Posted on April 25 2016
Fazenda Camboa is owned by two brothers and is the largest organic farm in Brazil. It is in the state of Bahia, north of Sao Paulo, and a short 2-hour flight for me. I have visited the farm twice in the past year, once alone and the other with Greg from Dandelion Chocolate and Ryan from Parliament Chocolate. I also had the pleasure of having coffee with the owner, Arthur, in Rio and then with his son, also named Arthur, in Sao Paulo.
I want to make sure it is clear how serious I am about which cacao I purchase. Being a bean to bar chocolate maker means different things to different people; to me it means making sure the cacao, the farm, the workers, the environment - all of it, are happy and in good shape. And I want to see it, smell it, touch it, live it.
This means I get to travel a lot and if I am lucky I get to travel with other chocolate makers.
Fazenda Camboa is an hour drive from the main nearby city of Ilheus. When you arrive to the farm you are greeted by many dogs, some cattle and horses. You can head straight for the hammocks which overlook a calm magical river or you can go straight into the cacao fields.
Among the many things that I like about Fazenda Camboa is that I can ask for forastero or trinitario hybrid- they ferment and dry these separately. Currently all of my Fazenda Camboa bars are made with their trinitario hybrid beans.
All of the cacao is processed on the farm- it gets cut open, fermented, dried, packed, and stored there. When someone uses this cacao it can also be labeled single estate or single origin chocolate. Below is the fermentation boxes- it can stay here 4-7 days.
Below are the cacao drying beds, after fermentation the beans get spread here to dry, normally 7-12 days depending how hot it gets and rain. On the left is the great cacao that gets sent to great chocolate makers, and on the right is cacao that is not good enough for the premium market. Every cacao has a market and every cacao grower in the world, that has access to different level buyers, will separate their cacao. The cacao on the right gets purchased by the bulk/commodity cacao market, usually huge corporations, and gets made into chocolate or pressed for cocoa butter and cocoa powder.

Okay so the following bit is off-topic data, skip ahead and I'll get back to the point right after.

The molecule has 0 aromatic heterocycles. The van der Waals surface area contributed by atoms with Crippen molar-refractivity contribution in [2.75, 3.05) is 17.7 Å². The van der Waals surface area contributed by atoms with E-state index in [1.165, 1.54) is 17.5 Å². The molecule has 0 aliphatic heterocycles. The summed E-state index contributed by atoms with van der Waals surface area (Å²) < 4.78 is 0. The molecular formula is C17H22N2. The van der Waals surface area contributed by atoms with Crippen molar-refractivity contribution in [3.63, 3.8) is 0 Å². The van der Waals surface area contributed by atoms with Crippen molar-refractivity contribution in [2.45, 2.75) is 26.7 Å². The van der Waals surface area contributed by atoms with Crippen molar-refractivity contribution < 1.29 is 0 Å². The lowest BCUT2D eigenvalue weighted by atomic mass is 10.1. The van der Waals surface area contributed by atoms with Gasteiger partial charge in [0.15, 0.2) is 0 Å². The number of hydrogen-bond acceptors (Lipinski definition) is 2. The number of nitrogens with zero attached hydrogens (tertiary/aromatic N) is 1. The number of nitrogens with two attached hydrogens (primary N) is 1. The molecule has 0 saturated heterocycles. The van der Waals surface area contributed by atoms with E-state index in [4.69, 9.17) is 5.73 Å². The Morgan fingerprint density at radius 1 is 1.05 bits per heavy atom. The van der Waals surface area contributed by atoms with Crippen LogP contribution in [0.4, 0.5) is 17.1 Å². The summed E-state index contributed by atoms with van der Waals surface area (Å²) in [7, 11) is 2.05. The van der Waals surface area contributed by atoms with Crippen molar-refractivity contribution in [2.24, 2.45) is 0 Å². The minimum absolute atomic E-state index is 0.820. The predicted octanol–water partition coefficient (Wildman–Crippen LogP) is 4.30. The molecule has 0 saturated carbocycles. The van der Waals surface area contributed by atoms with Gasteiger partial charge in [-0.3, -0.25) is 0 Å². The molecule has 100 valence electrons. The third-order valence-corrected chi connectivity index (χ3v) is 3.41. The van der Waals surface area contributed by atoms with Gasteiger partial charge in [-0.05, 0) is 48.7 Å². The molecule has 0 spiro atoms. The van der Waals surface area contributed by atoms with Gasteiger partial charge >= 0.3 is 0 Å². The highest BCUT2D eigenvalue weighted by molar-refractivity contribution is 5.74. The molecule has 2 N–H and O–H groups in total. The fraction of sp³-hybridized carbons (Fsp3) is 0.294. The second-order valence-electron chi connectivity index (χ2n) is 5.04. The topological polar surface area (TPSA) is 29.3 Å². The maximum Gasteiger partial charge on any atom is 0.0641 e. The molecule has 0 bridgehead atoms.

Once the cacao is dry, less than 7% moisture level, it get stored in warehouses, packed in 65 kilo bags and waits to get shipped. In my case, I get it shipped via regular mail to Sao Paulo - if I were in the USA, I would have to work with a broker to help me bring it into the country. The great thing is that I can work with a new cacao harvest sooner than anyone else in the world. And that should make my chocolate friends jealous. Although, I find it more challenging to work with fresher cacao. The cacao seems to benefit from a resting period of 6 months to a year to get some of the harsh notes out. So the joke is on me. I buy it and have to let it sit for a while. If stored correctly cacao can last several years.
This is some very good looking cacao.
Once I get my cacao in Sao Paulo, I sort through the bag and make sure there are no rocks, feathers, toys, or anything that can accidentally get into the cacao while it is drying. Then I let it sit for a few months.
From all of the cacaos that I have worked with, Brazilian cacao has been the nicest because it is dust free and goes through a presorting process on the farm. Makes my job easier.
I decide on a roast temperature and time, make a test batch, eat it all, then begin actual production with the rest of the cacao.
Me and the crew while visiting the farm.
And the best slow-mo video of kids on the farm.
The sounds that the cacao hears while growing, fermenting, drying and waiting to get shipped to me:To contact the farm owner:
phone: 55 21 9 8745 0809
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